According to Terry Jacks, a young David Foster played a bit of piano and did some engineering on this song, his specific contributions being the piano arpeggio after the “flowers everywhere” line, and doubling the bass after the “Goodbye papa, please pray for me” line.  Link Wray supposedly played the opening electric guitar riff on this song.  Jacks didn’t think this song was going to be a hit, so he never gave himself a songwriting credit, even though he could have done that.  This song about pure heartbreak, when somebody realizes that they are going to die and would rather be alive, watching and listening to “all the birds are singing in the sky.”

Before releasing this song, Terry Jacks had considerable success in his native Canada as half of the duo The Poppy Family with his wife, Susan.  Singer, songwriter, guitarist and record producer Terry Jacks was a member of the hippie generation, who joined the Vancouver, British Columbia-based band The Chessmen as both a singer and guitarist in the mid-60s.  The group had a few minor local hits before breaking up.  Jacks subsequently met singer Susan Pesklevits and formed a duo with her called The Poppy Family.  They married and she became Susan Jacks.  With the money he made from this song, Jacks purchased a boat, which he christened “Seasons in the Sun”.  He began sailing up and down the west coast of Alaska and Canada, and had some revelations along the way, becoming a Christian and participating in a quest to protect nature.  He gave up music and became an environmental activist, fighting the Canadian paper mills, which he accused of dumping toxins and destroying forests.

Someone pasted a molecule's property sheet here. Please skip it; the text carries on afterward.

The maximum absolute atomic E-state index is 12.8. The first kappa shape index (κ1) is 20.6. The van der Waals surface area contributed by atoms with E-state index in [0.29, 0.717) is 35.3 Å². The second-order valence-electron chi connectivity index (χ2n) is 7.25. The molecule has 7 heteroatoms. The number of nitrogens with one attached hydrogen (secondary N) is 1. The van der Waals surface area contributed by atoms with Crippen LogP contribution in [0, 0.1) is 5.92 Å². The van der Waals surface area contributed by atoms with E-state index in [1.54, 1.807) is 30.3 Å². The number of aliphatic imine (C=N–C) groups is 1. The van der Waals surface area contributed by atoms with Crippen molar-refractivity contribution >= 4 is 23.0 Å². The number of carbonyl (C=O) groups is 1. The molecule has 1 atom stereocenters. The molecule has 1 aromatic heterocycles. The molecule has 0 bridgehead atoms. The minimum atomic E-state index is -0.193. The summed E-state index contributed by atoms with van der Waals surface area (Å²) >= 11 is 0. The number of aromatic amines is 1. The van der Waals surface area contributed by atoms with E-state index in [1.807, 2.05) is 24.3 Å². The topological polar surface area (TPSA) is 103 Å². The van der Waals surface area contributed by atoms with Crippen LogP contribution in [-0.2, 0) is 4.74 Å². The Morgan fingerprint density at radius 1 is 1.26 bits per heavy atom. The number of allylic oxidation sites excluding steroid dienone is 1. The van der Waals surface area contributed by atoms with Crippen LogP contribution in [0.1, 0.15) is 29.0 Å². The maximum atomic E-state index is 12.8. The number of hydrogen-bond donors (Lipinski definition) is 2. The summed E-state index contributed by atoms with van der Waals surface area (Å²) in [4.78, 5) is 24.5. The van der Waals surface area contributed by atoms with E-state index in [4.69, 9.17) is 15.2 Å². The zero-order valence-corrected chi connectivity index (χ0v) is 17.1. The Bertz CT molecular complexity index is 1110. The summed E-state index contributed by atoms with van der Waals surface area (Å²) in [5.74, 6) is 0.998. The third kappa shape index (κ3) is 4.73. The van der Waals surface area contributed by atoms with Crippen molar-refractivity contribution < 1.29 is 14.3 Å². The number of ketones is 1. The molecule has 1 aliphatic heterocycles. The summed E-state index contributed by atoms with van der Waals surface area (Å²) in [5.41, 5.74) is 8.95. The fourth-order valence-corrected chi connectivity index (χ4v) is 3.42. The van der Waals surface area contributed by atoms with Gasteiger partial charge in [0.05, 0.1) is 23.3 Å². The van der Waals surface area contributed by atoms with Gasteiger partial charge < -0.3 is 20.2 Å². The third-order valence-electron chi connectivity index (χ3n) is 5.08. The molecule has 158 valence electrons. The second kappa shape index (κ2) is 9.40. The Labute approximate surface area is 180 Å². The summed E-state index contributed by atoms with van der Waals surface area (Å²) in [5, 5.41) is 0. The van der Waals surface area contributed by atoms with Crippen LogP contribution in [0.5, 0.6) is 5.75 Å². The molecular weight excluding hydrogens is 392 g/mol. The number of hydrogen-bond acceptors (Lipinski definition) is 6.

But the wine and the song
Like the seasons have all gone
We had joy, we had fun
We had seasons in the sun

21 thoughts on “Thursday Inspiration #119 Seasons in the Sun

  1. Seasons in the Sun was Terry Jacks’ one and only hit here in the UK. I do like the Kingston Trio’s version as it’s the first time I’ve heard it. I even like the interpretation: